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Why have microsaccades become larger? Investigating eye deformations and detection algorithms

Nyström, Marcus LU ; Witzner Hansen, Dan; Andersson, Richard LU and Hooge, Ignace (2016) In Vision Research 118. p.17-24
Abstract (Swedish)
Abstract in Undetermined

The reported size of microsaccades is considerably larger today compared to the initial era of microsaccade studies during the 1950s and 1960s. We investigate whether this increase in size is related to the fact that the eye-trackers of today measure different ocular structures than the older techniques, and that the movements of these structures may differ during a microsaccade. In addition, we explore the impact such differences have on subsequent analyzes of the eye-tracker signals. In Experiment I, the movement of the pupil as well as the first and fourth Purkinje reflections were extracted from series of eye images recorded during a fixation task. Results show that the different ocular... (More)
Abstract in Undetermined

The reported size of microsaccades is considerably larger today compared to the initial era of microsaccade studies during the 1950s and 1960s. We investigate whether this increase in size is related to the fact that the eye-trackers of today measure different ocular structures than the older techniques, and that the movements of these structures may differ during a microsaccade. In addition, we explore the impact such differences have on subsequent analyzes of the eye-tracker signals. In Experiment I, the movement of the pupil as well as the first and fourth Purkinje reflections were extracted from series of eye images recorded during a fixation task. Results show that the different ocular structures produce different microsaccade signatures. In Experiment II, we found that microsaccade amplitudes computed with a common detection algorithm were larger compared to those reported by two human experts. The main reason was that the overshoots were not systematically detected by the algorithm and therefore not accurately accounted for. We conclude that one reason to why the reported size of microsaccades has increased is due to the larger overshoots produced by the modern pupil-based eye-trackers compared to the systems used in the classical studies, in combination with the lack of a systematic algorithmic treatment of the overshoot. We hope that awareness of these discrepancies in microsaccade dynamics across eye structures will lead to more generally accepted definitions of microsaccades. (Less)
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author
organization
publishing date
type
Contribution to journal
publication status
published
subject
in
Vision Research
volume
118
pages
17 - 24
publisher
Elsevier
external identifiers
  • pmid:25481631
  • wos:000368968600003
  • scopus:84953411357
ISSN
1878-5646
DOI
10.1016/j.visres.2014.11.007
language
English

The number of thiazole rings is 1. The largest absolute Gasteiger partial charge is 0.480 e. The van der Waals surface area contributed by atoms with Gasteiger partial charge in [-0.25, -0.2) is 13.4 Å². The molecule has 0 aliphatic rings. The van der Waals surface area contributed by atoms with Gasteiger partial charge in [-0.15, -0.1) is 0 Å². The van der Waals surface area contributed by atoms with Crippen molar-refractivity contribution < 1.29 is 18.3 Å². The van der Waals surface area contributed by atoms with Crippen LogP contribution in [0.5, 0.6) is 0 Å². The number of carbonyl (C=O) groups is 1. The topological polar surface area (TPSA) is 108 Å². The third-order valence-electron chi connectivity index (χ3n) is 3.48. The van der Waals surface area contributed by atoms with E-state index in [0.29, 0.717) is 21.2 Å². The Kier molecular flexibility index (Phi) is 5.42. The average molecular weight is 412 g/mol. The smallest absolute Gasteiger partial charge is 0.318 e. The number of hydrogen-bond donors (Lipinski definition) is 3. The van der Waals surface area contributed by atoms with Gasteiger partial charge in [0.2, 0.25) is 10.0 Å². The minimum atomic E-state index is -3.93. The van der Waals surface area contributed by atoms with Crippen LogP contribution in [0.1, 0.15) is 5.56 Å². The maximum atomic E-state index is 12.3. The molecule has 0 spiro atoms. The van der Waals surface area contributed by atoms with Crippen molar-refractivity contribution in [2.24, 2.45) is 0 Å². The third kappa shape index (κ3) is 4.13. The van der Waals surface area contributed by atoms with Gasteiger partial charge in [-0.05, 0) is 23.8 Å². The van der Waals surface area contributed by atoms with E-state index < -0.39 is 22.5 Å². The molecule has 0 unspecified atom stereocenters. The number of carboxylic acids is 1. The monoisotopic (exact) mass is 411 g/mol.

LU publication?
yes
id
2b80a60e-ced6-481a-ade3-a2bf4ccc9bb8 (old id 4856719)
date added to LUP
2014-12-04 11:02:43
date last changed
2017-10-08 03:21:03
@article{2b80a60e-ced6-481a-ade3-a2bf4ccc9bb8,
  abstract     = {<b>Abstract in Undetermined</b><br/><br>
The reported size of microsaccades is considerably larger today compared to the initial era of microsaccade studies during the 1950s and 1960s. We investigate whether this increase in size is related to the fact that the eye-trackers of today measure different ocular structures than the older techniques, and that the movements of these structures may differ during a microsaccade. In addition, we explore the impact such differences have on subsequent analyzes of the eye-tracker signals. In Experiment I, the movement of the pupil as well as the first and fourth Purkinje reflections were extracted from series of eye images recorded during a fixation task. Results show that the different ocular structures produce different microsaccade signatures. In Experiment II, we found that microsaccade amplitudes computed with a common detection algorithm were larger compared to those reported by two human experts. The main reason was that the overshoots were not systematically detected by the algorithm and therefore not accurately accounted for. We conclude that one reason to why the reported size of microsaccades has increased is due to the larger overshoots produced by the modern pupil-based eye-trackers compared to the systems used in the classical studies, in combination with the lack of a systematic algorithmic treatment of the overshoot. We hope that awareness of these discrepancies in microsaccade dynamics across eye structures will lead to more generally accepted definitions of microsaccades.},
  author       = {Nyström, Marcus and Witzner Hansen, Dan and Andersson, Richard and Hooge, Ignace},
  issn         = {1878-5646},
  language     = {eng},
  pages        = {17--24},
  publisher    = {Elsevier},
  series       = {Vision Research},
  title        = {Why have microsaccades become larger? Investigating eye deformations and detection algorithms},
  url          = {http://dx.doi.org/10.1016/j.visres.2014.11.007},
  volume       = {118},
  year         = {2016},
}